Editorial: Equity pledge is strong step forward in continuing conversation about race

Keywords Editorials / Opinion

It’s been nearly five months since the death of George Floyd at the hands—or in this shocking case, the knee—of a police officer in Minneapolis, sparking protests in Indianapolis and across the country.

Those protests, which sometimes turned violent, reignited conversations about race and social justice that are important and necessary.

We say reignite because this certainly isn’t the first time the nation has faced questions about police actions or about racism or inequities. But too often, the debates grip our nation only at times of obvious trouble and then go stale when attention about an incident fades.

So we’re pleased to see some of central Indiana’s most important employers unite behind the Indy Racial Equity Pledge, which promises to continue the conversation about social justice into the months and years ahead.

The organizations—Anthem Inc., Citizens Energy Group, Cummins Inc., Eli Lilly and Co., Indiana University Health, Indianapolis Colts, Pacers Sports & Entertainment, Roche Diagnostics USA and Salesforce—are publicizing plans to improve racial equity within their organizations, the Indianapolis area, and beyond.

(See page 1A for a story about the effort and more detail about the individual pledges.)

IBJ’s Susan Orr reports that the equity pledge traces its roots back to June—shortly after the protests—when Lilly publicly pledged $25 million and 25,000 volunteer hours to combat racial inequality over the next five years. The pledge spurred interest among other local employers.

“Companies were coming forward saying they wanted to do something similar,” said Lilly Chief Financial Officer Josh Smiley, who is one of the leaders of the company’s pledge efforts.

The Indy Racial Equity Pledge is open to other companies that want to participate.

What we like about the effort is that it lets companies determine their own goals, depending on their own industries and circumstances, rather than forcing a set of specific goals on participants. That matters, because some companies that already have a diverse workforce might need to work on diversifying suppliers. Others might have diversity among front-line workers but not managers and executives. And still others can create goals based on their expertise, such as health care or manufacturing.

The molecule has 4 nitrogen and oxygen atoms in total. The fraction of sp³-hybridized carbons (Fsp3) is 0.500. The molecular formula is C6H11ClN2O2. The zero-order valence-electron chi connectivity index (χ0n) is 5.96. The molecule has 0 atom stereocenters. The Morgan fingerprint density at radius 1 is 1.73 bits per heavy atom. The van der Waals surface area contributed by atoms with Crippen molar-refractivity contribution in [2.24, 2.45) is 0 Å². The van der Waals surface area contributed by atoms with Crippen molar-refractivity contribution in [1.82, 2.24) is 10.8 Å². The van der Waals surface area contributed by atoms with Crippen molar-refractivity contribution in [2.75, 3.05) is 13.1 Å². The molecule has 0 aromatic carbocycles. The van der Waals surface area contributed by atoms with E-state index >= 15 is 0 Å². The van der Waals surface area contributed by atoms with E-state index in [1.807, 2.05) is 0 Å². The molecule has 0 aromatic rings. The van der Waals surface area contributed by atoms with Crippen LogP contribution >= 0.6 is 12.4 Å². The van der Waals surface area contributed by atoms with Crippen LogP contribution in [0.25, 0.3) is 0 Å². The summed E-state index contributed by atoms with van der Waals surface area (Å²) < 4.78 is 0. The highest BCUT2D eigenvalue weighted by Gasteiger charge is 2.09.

Also important is that the organizations have posted their commitments online and have promised to provide updates about how they’re doing. We like the accountability that creates.

And we urge more companies to make similar commitments, whether they do so publicly by participating in the equity pledge or privately with accountability from within their own organizations.

Of course, not every company is in a position to provide millions of dollars or thousands of volunteer hours to organizations involved in social equity. But leaders of all firms can think about whom and how they hire, can reevaluate from whom they buy supplies and why, and can consider whether their culture is inclusive and welcoming.

The key is to keep moving toward a goal of an inclusive community where such commitments aren’t necessary but are a natural way of doing business. Until then, though, we must be intentional about keeping the conversation moving forward.•

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